Light + Building 2016
Two lighting designers – young, female, plucky – step into Messe convention hall. One is nervous, overwhelmed by the sheer size of the hall (not realising that there are ten more, with multiple levels each), clutching her notebook and pen like a safety blanket. The other – fearless, excited, somehow not exhausted from the 5am flight out of Heathrow – bolts forward toward the nearest stand ready to ask the hard questions. Ida, the latter in this situation, infects me with her fervor for new information, and I begin to strut with increasing enthusiasm behind her. The moment our feet hit the booth’s floor, the questioning, curious mechanisms in our brains became almost audible to those around us.
And so day one of Light + Building began.
Throw an American and a Norwegian into a hall full of German manufacturers and you find yourself with a wealth of interesting circumstances. And, quite literally, surrounded by the whole world of design.
The first brand we ran into, Oligo, prided itself on its single-origin manufacturing process (not unlike how I’ve been enticed to spend boatloads on good coffee). Carpyen also welcomed us to their booth beaming that their products were all made in or near Barcelona. The woodworking was awe-inspiring and I very nearly asked them to take me home and train me as a carpenter. We had Bover in the office a few weeks ago and they, also in Barcelona, spoke about how they can stroll down to the workshop to check on their fittings. Their booths were suspiciously close, but no one seemed to mind.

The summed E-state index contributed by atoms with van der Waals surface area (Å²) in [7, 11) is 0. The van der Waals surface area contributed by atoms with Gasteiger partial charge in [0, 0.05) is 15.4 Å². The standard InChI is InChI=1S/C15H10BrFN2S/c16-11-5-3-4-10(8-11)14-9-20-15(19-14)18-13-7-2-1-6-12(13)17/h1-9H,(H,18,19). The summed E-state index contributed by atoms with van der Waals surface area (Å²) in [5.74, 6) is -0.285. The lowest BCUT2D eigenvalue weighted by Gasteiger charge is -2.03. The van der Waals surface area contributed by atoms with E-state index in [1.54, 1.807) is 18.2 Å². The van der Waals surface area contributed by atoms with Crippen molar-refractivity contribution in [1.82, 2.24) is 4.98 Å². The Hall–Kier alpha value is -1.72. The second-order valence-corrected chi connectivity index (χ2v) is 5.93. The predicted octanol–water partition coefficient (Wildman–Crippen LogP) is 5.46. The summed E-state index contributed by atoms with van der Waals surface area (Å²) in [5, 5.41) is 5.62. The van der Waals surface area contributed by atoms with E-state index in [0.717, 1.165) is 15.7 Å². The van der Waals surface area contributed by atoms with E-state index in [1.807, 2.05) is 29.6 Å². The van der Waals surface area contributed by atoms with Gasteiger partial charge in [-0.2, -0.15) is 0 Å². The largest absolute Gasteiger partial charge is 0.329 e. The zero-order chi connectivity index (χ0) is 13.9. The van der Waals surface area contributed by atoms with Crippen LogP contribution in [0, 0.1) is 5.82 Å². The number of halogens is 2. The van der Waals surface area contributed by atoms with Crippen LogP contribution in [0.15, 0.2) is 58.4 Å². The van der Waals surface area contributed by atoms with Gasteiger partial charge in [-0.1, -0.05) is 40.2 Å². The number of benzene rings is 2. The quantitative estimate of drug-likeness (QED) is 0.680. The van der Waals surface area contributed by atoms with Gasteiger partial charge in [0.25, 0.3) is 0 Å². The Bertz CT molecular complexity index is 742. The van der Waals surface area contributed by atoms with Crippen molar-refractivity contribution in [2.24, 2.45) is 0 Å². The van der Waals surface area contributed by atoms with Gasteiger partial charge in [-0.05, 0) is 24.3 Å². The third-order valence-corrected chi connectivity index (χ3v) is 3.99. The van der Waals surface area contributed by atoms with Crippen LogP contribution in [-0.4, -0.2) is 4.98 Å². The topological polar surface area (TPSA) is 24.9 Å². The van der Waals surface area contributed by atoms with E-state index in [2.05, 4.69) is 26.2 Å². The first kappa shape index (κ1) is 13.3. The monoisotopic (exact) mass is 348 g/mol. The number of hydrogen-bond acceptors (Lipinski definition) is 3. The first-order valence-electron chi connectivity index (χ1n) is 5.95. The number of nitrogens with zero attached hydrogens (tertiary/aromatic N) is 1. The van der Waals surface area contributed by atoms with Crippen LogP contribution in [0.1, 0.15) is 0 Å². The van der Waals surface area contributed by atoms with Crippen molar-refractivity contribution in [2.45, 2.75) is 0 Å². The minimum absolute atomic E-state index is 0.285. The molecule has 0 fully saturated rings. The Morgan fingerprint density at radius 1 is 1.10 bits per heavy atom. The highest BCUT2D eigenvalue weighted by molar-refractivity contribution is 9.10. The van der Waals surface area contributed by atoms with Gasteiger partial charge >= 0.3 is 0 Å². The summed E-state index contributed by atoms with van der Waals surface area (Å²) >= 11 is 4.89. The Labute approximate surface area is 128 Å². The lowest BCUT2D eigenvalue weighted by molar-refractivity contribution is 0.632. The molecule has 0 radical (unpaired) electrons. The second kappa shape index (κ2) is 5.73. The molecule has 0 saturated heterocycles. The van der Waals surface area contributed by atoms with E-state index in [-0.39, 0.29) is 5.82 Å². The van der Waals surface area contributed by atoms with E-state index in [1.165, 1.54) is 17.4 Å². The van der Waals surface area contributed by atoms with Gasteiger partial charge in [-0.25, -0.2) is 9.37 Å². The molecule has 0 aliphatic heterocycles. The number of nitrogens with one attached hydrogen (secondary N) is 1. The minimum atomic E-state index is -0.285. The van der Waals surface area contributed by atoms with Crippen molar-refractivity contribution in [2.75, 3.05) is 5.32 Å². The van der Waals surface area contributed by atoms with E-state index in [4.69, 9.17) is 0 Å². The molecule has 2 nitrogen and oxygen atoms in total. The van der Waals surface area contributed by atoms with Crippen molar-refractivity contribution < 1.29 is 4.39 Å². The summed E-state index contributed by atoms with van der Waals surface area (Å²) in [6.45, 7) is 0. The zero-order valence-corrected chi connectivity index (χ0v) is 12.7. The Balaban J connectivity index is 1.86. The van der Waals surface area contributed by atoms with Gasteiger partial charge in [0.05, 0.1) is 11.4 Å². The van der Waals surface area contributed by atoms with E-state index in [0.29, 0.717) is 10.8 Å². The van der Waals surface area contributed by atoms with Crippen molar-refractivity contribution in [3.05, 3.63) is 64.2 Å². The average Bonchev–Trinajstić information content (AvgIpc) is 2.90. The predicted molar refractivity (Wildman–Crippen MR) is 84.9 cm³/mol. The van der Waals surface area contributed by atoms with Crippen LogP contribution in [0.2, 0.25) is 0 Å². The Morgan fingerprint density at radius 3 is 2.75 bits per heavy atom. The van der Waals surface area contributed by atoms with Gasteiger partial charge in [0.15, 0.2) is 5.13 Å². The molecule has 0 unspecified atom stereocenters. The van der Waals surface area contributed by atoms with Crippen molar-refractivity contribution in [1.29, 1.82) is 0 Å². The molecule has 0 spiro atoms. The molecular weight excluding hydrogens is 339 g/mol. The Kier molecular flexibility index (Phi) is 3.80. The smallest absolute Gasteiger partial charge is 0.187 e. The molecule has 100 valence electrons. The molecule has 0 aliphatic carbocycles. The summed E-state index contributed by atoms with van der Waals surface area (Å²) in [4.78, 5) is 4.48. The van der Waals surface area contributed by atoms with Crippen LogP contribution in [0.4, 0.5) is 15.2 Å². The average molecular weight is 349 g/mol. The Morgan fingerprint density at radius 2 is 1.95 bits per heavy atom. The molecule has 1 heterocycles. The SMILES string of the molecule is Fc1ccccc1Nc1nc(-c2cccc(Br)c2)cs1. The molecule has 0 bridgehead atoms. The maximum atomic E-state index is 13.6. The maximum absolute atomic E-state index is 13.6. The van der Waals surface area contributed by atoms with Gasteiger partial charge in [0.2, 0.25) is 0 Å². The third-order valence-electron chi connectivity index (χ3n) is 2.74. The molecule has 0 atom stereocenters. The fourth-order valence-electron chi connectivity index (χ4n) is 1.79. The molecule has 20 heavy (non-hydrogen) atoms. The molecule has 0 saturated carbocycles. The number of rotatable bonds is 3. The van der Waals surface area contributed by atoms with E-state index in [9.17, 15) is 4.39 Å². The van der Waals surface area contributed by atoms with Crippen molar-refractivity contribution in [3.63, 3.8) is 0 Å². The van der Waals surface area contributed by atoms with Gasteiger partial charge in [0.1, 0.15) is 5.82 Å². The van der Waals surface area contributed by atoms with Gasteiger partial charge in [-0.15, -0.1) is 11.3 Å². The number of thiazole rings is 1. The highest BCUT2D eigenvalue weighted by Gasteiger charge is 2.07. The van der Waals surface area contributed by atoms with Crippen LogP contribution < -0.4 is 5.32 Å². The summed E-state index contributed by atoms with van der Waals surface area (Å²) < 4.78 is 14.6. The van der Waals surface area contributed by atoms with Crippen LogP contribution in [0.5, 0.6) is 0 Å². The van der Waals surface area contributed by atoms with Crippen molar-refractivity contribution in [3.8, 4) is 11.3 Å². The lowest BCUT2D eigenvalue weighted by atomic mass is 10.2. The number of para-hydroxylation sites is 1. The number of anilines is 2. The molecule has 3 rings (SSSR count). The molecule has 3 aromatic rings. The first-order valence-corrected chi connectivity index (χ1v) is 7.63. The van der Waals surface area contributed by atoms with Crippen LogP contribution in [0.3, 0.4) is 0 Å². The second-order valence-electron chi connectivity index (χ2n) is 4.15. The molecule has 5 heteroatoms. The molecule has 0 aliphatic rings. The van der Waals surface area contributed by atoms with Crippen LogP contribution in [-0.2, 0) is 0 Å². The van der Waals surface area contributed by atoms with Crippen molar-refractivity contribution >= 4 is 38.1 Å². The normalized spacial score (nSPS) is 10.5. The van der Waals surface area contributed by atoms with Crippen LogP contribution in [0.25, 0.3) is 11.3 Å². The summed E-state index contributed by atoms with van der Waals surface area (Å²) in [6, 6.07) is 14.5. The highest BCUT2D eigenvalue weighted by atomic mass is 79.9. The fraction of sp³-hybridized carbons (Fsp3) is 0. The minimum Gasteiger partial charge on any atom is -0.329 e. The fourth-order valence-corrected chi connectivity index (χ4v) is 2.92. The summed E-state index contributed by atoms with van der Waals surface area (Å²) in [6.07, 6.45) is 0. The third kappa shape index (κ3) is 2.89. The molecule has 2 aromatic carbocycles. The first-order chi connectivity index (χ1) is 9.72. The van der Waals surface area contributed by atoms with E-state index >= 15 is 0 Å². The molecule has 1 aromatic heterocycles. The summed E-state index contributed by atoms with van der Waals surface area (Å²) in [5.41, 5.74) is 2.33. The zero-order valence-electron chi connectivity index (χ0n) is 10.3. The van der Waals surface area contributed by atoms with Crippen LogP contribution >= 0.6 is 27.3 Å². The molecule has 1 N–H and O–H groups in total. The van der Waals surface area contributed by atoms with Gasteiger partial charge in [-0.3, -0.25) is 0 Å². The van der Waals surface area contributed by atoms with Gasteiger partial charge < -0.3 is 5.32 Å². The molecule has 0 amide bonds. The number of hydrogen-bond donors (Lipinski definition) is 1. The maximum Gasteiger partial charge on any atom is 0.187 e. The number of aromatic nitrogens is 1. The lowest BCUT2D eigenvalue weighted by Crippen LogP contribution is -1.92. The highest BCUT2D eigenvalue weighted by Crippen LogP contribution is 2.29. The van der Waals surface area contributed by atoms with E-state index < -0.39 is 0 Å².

Formagenda make their fittings in both Italy and Germany, their booth attendant told us, but she didn’t see that as a negative. Ceramics have a rough time in hot summers, so the company had to move their workshop to a different location and create that part of their product line in the winter. Who knew, right? Atelier Sedap touted their mastery of French plasterwork, citing nearly 50 years of dedication in the trade. I felt myself trying to label all of the parts and pieces; cavetto, ovolo, that specific term for where the planes meet at an oblique angle… Fear not, there was a drawer full of every type of fitting they had made in the vast array of moulding types. It was clear from their booth that progress was part of their philosophy. As we passed from left to right, the craftsmanship improved, and we were assured that every project was an opportunity to learn and grow.
Almost (almost, dear reader) unfortunately, Louis Poulsen caught my eye from across the hall. One Danish man’s design that I had heard about, read about – obsessed over, really – was finally in front of me. The effortlessness of the sheer mathematical beauty of the PH Artichoke was not apparent on paper nor screen. I paused for a full minute to take it all in. And then I sighed to Ida, “now I can die happy”.
We managed to fill the next two and a half days with as much wonder as I found in those first few hours, undoubtedly hurting the eardrums of more than a few manufacturer reps. The best lesson I took away from the convention is this: good design knows no cultural boundaries. And good design takes no shame in copying what works well. I hope to come back to Frankfurt in two years hearing of partnerships and collaborations that even the UN would be proud of.
Blog post by Kael Gillam